Given that the expected return of a bond is its interest rate, fixed income investments are not very attractive for generating meaningful returns, notes Chuck Carlson, dividend reinvestment expert and editor of DRIP Investor.
After all, who wants to lock in a return for the next 30 years of just 2% per year. That rate won’t even outpace inflation. And do not get me started on rates on savings and checking accounts. I am getting a whopping 0.05% on my checking account. The bottom line is that it is tough sledding to find decent yields.
To be sure, I have never been a fan of “yield chasing.” Yield is a pretty good proxy for risk. High yields can be illusory — oftentimes, the highest yields belong to investments in which the cash flows are in danger of being cut or eliminated and the principal is in danger of evaporating. If you are going to preference yield in your investment search, consider the following:
➤ Do not stretch too far for yield. If you are considering investments with yields above 6%, be aware that there is plenty of risk attached to the cash flows and principal. There is no free lunch, and there is no such thing as a “risk-free” yield of 6%, especially in the current low-interest-rate environment.
➤ Consider investments that have the ability to increase their cash fl ows. In the battle between dividend yield and dividend growth, I usually come out in favor of dividend growth, especially for investors who tend to hold investments for long periods of time.
Dividend growth can turn a small yield into a big yield over time. Dividend growth also helps your cash flows continue to keep pace or even outstrip inflation. Bottom line — I would much rather own a stock yielding 3% but growing its dividend on a regular basis versus owning a 4% yielder with no prospects for dividend growth.
➤ When comparing yields across asset classes, remember that risk levels will differ. For example, you are taking on more risk owning a stock with a 3% yield than a bond with a 3% yield. The expected volatility will be greater with the stock than the bond.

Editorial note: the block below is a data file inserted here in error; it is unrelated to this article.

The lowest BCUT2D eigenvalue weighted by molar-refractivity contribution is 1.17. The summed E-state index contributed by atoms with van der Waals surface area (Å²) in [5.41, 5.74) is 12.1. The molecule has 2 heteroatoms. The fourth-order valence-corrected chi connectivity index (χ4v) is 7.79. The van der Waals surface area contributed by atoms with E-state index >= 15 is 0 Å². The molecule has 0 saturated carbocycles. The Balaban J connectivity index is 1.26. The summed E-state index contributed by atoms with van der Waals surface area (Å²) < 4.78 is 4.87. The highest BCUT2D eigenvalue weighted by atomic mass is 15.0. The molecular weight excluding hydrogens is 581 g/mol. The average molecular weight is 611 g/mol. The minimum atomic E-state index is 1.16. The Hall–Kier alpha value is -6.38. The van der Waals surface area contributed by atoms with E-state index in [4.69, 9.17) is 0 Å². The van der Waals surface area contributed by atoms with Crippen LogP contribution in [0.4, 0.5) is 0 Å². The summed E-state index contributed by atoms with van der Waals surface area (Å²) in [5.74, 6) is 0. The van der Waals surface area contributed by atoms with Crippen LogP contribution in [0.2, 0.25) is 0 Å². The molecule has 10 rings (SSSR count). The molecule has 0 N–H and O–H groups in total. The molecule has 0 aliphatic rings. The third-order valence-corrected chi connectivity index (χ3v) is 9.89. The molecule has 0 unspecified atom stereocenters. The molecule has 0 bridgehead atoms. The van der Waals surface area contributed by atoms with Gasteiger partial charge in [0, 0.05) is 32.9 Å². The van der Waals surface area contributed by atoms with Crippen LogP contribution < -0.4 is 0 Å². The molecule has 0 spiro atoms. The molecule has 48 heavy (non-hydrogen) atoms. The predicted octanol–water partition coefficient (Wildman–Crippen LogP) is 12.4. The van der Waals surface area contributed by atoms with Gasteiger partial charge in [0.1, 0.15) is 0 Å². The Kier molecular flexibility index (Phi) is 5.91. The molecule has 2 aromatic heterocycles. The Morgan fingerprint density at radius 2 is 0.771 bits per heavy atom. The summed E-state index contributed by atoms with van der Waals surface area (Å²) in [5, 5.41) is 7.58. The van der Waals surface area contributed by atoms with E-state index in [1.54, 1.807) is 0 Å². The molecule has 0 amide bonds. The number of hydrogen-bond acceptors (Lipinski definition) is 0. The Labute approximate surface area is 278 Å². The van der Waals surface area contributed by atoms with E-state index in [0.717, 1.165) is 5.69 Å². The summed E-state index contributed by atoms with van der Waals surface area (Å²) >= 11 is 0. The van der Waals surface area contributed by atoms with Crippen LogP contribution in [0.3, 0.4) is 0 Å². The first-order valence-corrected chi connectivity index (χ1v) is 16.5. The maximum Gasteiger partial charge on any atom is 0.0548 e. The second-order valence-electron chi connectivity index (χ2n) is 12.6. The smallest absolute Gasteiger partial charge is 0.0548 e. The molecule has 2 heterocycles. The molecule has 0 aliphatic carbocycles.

One that has been turning my head in recent months is Philip Morris International (PM). Now, I know there is a big constituency of investors who simply will not own Philip Morris due to the company’s products. However, if you are not one of those investors, you should take a fresh look at these shares.
The company has been rapidly growing its smoke-free products, and this is a major differentiator for the company. Also, keep in mind that Philip Morris focuses on overseas markets, which is a plus. Per-share earnings estimates for 2021 and 2022 have trended higher over the last 60 days.
Philip Morris stock has been behaving quite well in recent weeks and is trading around its 52-week high. Still, I think the stock is misunderstood by a large investor populace.
As more investors understand the transformation at the company, these shares should move higher. The company seems confidant in its future, as the firm recently announced a $7 billion stock buyback program.
The company’s current dividend of $4.80 per share is well covered by earnings, which are expected to reach $6.09 in 2021 and $6.68 in 2022. The current yield of 4.8% is especially attractive in this low-yield environment.
Please note Philip Morris offers a direct-purchase plan. Minimum initial investment is $500. The plan administrator is Computershare (www.computershare.com).
The banking sector has pulled back a bit in recent trading in line with the recent pullback in interest rates. The pullback is setting up a better buying opportunity in banking stocks, including Regions Financial (RF).
I have been a long-time owner of Regions and like the company’s combination of dividend yield (3%) and appreciation potential. Financials are still one of the areas offering reasonable valuations, so I like Regions’ chances to move to a new high in the second half of the year. The stock provides a sort of hedge against rising interest rates.
Regions’ direct-purchase plan has a minimum initial investment of $1,000. The plan administrator is Computershare (www.computershare.com).
A favorite within the utility sector is UGI (UGI), which is the nation’s largest retail propane marketer. The firm also has natural gas and electricity utility services.
The stock has done well of late, and I expect these shares to outpace the broad market in the second half of the year.
Yielding 3%, the company has paid dividends for more than 134 consecutive years. UGI offers a quality play in the utility sector. Minimum initial investment in UGI’s direct-purchase plan is just $50. The plan administrator is Computershare (www.computershare.com)